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Radical Philosophy Review

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published on February 9, 2019

Kelly Struthers Montford
DOI: 10.5840/radphilrev20192494

Land, Agriculture, and the Carceral
The Territorializing Function of Penitentiary Farms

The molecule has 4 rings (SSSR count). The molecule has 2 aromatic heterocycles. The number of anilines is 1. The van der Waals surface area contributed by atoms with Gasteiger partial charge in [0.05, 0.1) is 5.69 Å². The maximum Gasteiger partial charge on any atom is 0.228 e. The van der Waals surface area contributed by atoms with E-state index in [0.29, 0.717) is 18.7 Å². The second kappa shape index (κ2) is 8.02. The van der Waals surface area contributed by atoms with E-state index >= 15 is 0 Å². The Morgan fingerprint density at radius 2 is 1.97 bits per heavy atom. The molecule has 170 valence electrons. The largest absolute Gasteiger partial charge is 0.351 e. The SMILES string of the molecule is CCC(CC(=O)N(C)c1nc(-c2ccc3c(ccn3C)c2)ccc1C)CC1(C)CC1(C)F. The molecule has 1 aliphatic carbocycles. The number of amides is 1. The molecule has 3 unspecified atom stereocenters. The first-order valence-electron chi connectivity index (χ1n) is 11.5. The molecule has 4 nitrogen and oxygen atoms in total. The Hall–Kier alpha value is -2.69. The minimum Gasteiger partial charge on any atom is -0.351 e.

The Correctional Service of Canada is currently re-instituting animal-based agribusiness programs in two federal penitentiaries. To situate the contemporary function of such programs, I provide a historical overview of prison agriculture in relation to Canadian nation-making. I argue that penitentiary farms have functioned as a means of prison expansion and settler territorialisation. While support for agricultural programming is rooted in its perceived facilitation of rehabilitation and vocational training, I show that these justifications are untenable. Rather the prison farm ought to be viewed as an institution made possible by and that reproduces, settler colonial power relations to animals, labour, and territory. Prison agribusiness is then an expression of colonial, agricultural, and carceral powers.